| I have a friend who grew up in Ann Arbor and has the strangest notions about Judaism I have ever encountered!
He claims that Jews beleive in giant sea monsters, that angel mate with humans producing dngerous halfbreeds and that the commandments issue from winged celestial beasts. My friend claims to have learned of these and countless other bizzare beleifs as a child growing up with religious schooling as a member of YOUR congregation in Ann Arbor! Is she pulling my leg?
|My first reaction when I saw this question was to dismiss the idea immediately but then I thought it about some more and there is an important point to be made here. There are many mystical and mythological views about Judaism that have developed in Judaism over the centuries and I would not rule out the possibility that a teacher at some point told their class the legend about the Leviathan, the ancient sea monster whom God destroyed in order to eliminate chaos from the world and begin the process of creation or the interpretation of a very odd and difficult text in Genesis which refers to creations which were part "angel" and part human beings. But, these are not by any means literal beliefs with in Judaism. They are metaphors, legends which were used to either explain difficult texts in the Torah or to try to put into some literal terms ideas which are very difficult to understand. My own approach to Judaism and the general approach of the teaching that we do is much more rational than to take stories of this kind as serious elements of our faith but there are those whose approach to Judaism is more mystical. One way or the other, these are not foundations of Jewish belief but stories of the kind you mention can be found in Jewish folklore as ways of interpreting texts. I believe that any such stories were not meant to be believed literally and the vast majority of Jews and approaches to Judaism look at ideas you mention as curiosities, not as stories which have impact on our faith.|
| I am going to my best friends Bat Mitzvah.But I don't know some of the jewish customs, such as if I have to wear my hair up, or what I should get her.Can you help me? Thanks.
|It's nice of you to ask. Each synagogue is a bit different but usually how you wear your hair is not an issue. You should dress nicely (not really fancy, just nicely) and be ready to follow whatever directions the people in the synagogue tell you to do (where you can sit etc.) if they give you any instructions but mostly, just sit where you're comfortable and try to be as quiet as possible during the service. For gifts, I think the best thing is to think of something your friend likes and get her a gift card- doesn't have to be a lot of money, just symbolic. Hope this helps!|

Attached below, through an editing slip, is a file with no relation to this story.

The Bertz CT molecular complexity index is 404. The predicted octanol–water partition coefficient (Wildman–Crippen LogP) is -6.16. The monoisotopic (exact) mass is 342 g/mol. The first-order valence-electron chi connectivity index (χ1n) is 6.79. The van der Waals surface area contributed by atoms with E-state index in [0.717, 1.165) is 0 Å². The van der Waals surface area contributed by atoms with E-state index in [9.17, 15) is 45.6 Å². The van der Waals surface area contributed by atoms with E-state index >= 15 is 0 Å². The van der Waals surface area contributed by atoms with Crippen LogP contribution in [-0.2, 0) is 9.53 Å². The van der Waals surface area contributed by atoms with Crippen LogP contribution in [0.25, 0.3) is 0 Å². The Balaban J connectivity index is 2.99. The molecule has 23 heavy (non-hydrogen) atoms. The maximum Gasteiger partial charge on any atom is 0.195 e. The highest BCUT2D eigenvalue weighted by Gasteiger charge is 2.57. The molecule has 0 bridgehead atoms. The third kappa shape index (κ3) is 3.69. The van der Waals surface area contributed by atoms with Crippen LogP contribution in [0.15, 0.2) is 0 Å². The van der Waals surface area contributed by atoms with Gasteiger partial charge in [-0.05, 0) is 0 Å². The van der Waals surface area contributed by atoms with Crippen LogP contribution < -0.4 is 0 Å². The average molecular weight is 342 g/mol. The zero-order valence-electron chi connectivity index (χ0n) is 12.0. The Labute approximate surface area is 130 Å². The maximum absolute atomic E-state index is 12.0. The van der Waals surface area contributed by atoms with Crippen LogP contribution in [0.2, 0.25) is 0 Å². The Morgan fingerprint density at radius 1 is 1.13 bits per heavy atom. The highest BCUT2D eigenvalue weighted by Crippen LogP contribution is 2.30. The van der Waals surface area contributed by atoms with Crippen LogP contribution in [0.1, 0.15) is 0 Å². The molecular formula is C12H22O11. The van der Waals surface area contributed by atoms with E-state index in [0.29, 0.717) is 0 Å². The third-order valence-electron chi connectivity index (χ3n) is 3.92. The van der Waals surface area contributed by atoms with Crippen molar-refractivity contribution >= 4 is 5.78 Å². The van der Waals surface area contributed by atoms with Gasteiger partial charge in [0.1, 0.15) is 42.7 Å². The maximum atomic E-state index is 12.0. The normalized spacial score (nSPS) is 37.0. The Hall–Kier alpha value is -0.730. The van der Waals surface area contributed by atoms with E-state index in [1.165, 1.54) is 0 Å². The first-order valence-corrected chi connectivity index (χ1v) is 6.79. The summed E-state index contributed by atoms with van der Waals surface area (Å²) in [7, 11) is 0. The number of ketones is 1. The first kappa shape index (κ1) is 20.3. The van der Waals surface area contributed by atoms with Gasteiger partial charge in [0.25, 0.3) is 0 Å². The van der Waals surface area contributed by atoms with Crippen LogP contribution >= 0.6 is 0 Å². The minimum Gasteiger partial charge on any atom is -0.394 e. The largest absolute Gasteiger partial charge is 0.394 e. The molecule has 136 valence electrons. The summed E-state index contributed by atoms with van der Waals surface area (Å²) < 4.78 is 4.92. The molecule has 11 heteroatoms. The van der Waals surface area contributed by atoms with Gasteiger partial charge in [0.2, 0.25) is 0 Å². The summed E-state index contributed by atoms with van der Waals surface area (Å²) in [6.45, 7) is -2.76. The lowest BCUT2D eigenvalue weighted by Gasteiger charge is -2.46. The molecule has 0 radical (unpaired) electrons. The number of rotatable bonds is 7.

| do you bring gifts to bris
|It is perfectly acceptable to bring baby girts to a bris. It is not necessary of course and some would prefer to make a donation to tzedaka (charity) instead of bringing a gift or to bring or send something later but it is perfectly fine to bring a gift.|
| what is the jewish viewpoint on ivf
|The conservative movement approves of the use of In Vitro Fertilization. There are specific guidelines for the procedure from the perspective of Jewish law (including that it not be used for the purpose of gender selection). Please contact a Rabbi in your community for more specific information.|
| Thank you for taking time out of your life to answer questions.
I recently read Rabbi Kushner's book When Bad Things Happen to Good People. I understand his logic on free will and how prayer shouldn't be about asking for things like God is Santa. He mentions that he prays for patience, wisdom, and understanding before he counsels his patients. My question is how can you distinguish from the two types of prayers? You are still asking for something whether it is pious or selfish. If Kushner is not "asking" but praying that he will be patient and understanding then doesn't prayer become meditation?